What to Do if Your New Travel Nursing Job Isn't What You Expected
Every short-term travel nursing assignment brings with it a sense of possibility. You get to travel to a new location, keep your skills fresh and meet new colleagues who can teach you even more about the nursing profession. Most of the time, the assignment goes well and gives you another positive experience. But what happens if something goes wrong? If your new travel nursing job isn't what you expected, follow these three tips to see how you can manage expectations versus reality.
1) Talk With Your Recruiter
Your relationship with your travel nurse recruiter doesn't end when you accept a new assignment. If you stay in touch with your recruiter while you get settled, you'll have an immediate opportunity to share any concerns regarding work environment, compensation and other factors related to your satisfaction with the placement. Our recruiters regularly follow up with nurses to find out how they're doing and whether everything is going well. Your recruiter is a valuable resource if you encounter any challenges during your new assignment.
2) Meet With The Nurse Manager
If you have any issues related to contract terms, your recruiter is the best person to contact, but your nurse manager should be your point of contact if you have concerns related to patient care. Although recruiters are willing to help however they can, they don't have the authority to change hospital policies or implement new procedures in a nursing unit. That's why it's important to form a good relationship with your nurse manager, whether you expect your assignment to last for weeks, months or years.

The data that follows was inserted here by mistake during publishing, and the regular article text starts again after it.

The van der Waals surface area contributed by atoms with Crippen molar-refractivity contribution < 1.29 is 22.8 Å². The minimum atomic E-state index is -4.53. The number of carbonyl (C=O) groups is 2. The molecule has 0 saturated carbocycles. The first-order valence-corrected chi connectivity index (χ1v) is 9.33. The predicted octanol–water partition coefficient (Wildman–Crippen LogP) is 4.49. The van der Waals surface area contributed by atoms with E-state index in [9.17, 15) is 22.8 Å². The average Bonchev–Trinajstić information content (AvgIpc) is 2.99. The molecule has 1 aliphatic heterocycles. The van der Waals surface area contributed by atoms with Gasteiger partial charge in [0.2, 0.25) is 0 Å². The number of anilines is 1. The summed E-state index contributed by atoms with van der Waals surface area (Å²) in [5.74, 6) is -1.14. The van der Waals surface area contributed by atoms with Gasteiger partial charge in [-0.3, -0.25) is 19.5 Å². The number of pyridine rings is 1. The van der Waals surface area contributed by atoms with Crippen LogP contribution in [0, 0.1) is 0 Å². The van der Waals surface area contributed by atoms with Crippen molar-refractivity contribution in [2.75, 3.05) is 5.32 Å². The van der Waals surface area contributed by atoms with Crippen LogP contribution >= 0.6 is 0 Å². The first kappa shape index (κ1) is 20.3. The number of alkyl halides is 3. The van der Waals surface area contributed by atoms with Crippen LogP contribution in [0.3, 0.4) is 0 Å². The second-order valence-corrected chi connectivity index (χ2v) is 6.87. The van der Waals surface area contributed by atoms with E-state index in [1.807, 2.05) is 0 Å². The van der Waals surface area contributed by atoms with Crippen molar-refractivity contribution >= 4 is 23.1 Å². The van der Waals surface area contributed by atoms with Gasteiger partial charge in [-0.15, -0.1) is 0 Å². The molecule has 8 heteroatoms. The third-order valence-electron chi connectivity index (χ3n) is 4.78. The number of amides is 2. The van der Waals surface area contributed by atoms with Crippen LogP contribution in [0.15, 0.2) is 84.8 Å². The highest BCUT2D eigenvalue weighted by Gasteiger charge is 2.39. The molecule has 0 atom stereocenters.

An article published in the journal Nursing Management notes that effective working relationships are part of the "magic" of leadership. Your nurse manager wants to have a positive relationship with you and help you succeed, so don't be afraid to ask questions or report any concerns regarding patient safety. When you start a new travel nursing job, follow these tips to form a positive relationship with your nurse manager.
- Demonstrate interest in what the nurse manager says and does.
- When you meet with a nurse manager, remain totally "present" instead of letting your mind wander.
- Do your best to maintain a collegial atmosphere.
- Offer your assistance with tasks that fall within your nursing scope of practice.
- Don't let gossip affect your opinion of your nurse manager. Make up your own mind based on what you observe.
3) Ask For Guidance
An article published in Human Resources for Health explains that human capital is one of the three most important inputs in a health system. That means your support team has a vested interest in helping you overcome any travel nursing challenges you encounter.
If you decide to contact a member of our clinical team, follow these tips to make the meeting a productive one.
- Stick with the facts. If your travel nurse position isn't what you expected, emotions may be running high, but it's important to remain professional and lay out the facts so that everyone present understands the situation.
- Acknowledge any mistakes you've made in trying to solve the problem on your own.
- Be specific about what you want. If you have a desired outcome in mind, tell the team up front instead of making them guess.
- Have realistic expectations.
- Be prepared to make some concessions if it helps you get the outcome you want.
As a travel nurse, you have the opportunity to visit new places, learn new skills and work in a variety of care settings. In many cases, each travel nursing job goes off without a hitch, leaving you excited for your next assignment. Occasionally, however, you may encounter some challenges. If your new assignment isn't what you expected, reach out to your recruiter for help or schedule a meeting with your nurse manager. Either way know that there are options and people here to help you navigate to the right travel nurse assignment for you.